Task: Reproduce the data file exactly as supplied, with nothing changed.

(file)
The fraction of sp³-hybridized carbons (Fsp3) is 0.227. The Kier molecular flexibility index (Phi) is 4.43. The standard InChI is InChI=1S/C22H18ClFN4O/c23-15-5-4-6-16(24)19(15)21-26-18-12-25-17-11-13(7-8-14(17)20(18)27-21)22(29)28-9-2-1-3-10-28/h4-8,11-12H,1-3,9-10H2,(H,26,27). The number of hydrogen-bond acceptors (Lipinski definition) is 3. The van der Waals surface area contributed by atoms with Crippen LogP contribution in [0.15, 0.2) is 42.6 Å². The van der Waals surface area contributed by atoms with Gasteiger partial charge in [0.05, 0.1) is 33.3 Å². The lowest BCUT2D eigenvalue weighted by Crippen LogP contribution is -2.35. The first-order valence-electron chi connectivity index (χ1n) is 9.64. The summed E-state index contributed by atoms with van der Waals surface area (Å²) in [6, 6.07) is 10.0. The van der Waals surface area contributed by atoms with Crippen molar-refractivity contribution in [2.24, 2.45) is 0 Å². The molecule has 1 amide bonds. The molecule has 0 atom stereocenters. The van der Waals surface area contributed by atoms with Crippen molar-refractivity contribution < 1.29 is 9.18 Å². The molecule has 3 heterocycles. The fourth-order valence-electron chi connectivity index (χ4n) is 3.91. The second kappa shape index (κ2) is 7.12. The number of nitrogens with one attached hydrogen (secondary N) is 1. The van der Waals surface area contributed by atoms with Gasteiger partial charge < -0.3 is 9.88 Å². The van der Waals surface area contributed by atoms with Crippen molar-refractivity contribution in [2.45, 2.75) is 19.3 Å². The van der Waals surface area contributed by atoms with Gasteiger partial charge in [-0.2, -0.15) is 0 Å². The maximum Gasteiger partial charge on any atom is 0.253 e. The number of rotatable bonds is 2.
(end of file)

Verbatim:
The fraction of sp³-hybridized carbons (Fsp3) is 0.227. The Kier molecular flexibility index (Phi) is 4.43. The standard InChI is InChI=1S/C22H18ClFN4O/c23-15-5-4-6-16(24)19(15)21-26-18-12-25-17-11-13(7-8-14(17)20(18)27-21)22(29)28-9-2-1-3-10-28/h4-8,11-12H,1-3,9-10H2,(H,26,27). The number of hydrogen-bond acceptors (Lipinski definition) is 3. The van der Waals surface area contributed by atoms with Crippen LogP contribution in [0.15, 0.2) is 42.6 Å². The van der Waals surface area contributed by atoms with Gasteiger partial charge in [0.05, 0.1) is 33.3 Å². The lowest BCUT2D eigenvalue weighted by Crippen LogP contribution is -2.35. The first-order valence-electron chi connectivity index (χ1n) is 9.64. The summed E-state index contributed by atoms with van der Waals surface area (Å²) in [6, 6.07) is 10.0. The van der Waals surface area contributed by atoms with Crippen molar-refractivity contribution in [2.24, 2.45) is 0 Å². The molecule has 1 amide bonds. The molecule has 0 atom stereocenters. The van der Waals surface area contributed by atoms with Crippen molar-refractivity contribution < 1.29 is 9.18 Å². The molecule has 3 heterocycles. The fourth-order valence-electron chi connectivity index (χ4n) is 3.91. The second kappa shape index (κ2) is 7.12. The number of nitrogens with one attached hydrogen (secondary N) is 1. The van der Waals surface area contributed by atoms with Gasteiger partial charge < -0.3 is 9.88 Å². The van der Waals surface area contributed by atoms with Crippen molar-refractivity contribution in [2.45, 2.75) is 19.3 Å². The van der Waals surface area contributed by atoms with Gasteiger partial charge in [-0.2, -0.15) is 0 Å². The maximum Gasteiger partial charge on any atom is 0.253 e. The number of rotatable bonds is 2.